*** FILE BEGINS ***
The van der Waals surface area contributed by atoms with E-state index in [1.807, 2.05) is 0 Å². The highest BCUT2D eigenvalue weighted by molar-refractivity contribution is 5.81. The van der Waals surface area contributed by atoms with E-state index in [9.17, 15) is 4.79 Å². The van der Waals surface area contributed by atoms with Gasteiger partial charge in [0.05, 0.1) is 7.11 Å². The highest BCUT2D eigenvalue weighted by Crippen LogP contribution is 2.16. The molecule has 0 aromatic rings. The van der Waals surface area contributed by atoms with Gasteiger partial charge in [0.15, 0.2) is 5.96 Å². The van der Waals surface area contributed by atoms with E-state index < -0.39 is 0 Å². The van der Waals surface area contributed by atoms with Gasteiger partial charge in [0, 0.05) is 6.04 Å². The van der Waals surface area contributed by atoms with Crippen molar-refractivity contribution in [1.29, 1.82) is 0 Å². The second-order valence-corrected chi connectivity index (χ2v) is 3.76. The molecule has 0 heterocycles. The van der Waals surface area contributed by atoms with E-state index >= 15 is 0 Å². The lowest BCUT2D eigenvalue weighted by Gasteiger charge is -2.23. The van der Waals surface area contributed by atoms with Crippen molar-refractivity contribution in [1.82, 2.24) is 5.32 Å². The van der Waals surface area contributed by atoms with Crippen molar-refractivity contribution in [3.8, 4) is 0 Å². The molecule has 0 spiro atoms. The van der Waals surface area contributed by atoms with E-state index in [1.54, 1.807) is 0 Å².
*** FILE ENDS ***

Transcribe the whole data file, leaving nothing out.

The van der Waals surface area contributed by atoms with E-state index in [1.807, 2.05) is 0 Å². The highest BCUT2D eigenvalue weighted by molar-refractivity contribution is 5.81. The van der Waals surface area contributed by atoms with E-state index in [9.17, 15) is 4.79 Å². The van der Waals surface area contributed by atoms with Gasteiger partial charge in [0.05, 0.1) is 7.11 Å². The highest BCUT2D eigenvalue weighted by Crippen LogP contribution is 2.16. The molecule has 0 aromatic rings. The van der Waals surface area contributed by atoms with Gasteiger partial charge in [0.15, 0.2) is 5.96 Å². The van der Waals surface area contributed by atoms with E-state index < -0.39 is 0 Å². The van der Waals surface area contributed by atoms with Gasteiger partial charge in [0, 0.05) is 6.04 Å². The van der Waals surface area contributed by atoms with Crippen molar-refractivity contribution in [1.29, 1.82) is 0 Å². The second-order valence-corrected chi connectivity index (χ2v) is 3.76. The molecule has 0 heterocycles. The van der Waals surface area contributed by atoms with E-state index >= 15 is 0 Å². The lowest BCUT2D eigenvalue weighted by Gasteiger charge is -2.23. The van der Waals surface area contributed by atoms with Crippen molar-refractivity contribution in [1.82, 2.24) is 5.32 Å². The van der Waals surface area contributed by atoms with Crippen molar-refractivity contribution in [3.8, 4) is 0 Å². The molecule has 0 spiro atoms. The van der Waals surface area contributed by atoms with E-state index in [1.54, 1.807) is 0 Å².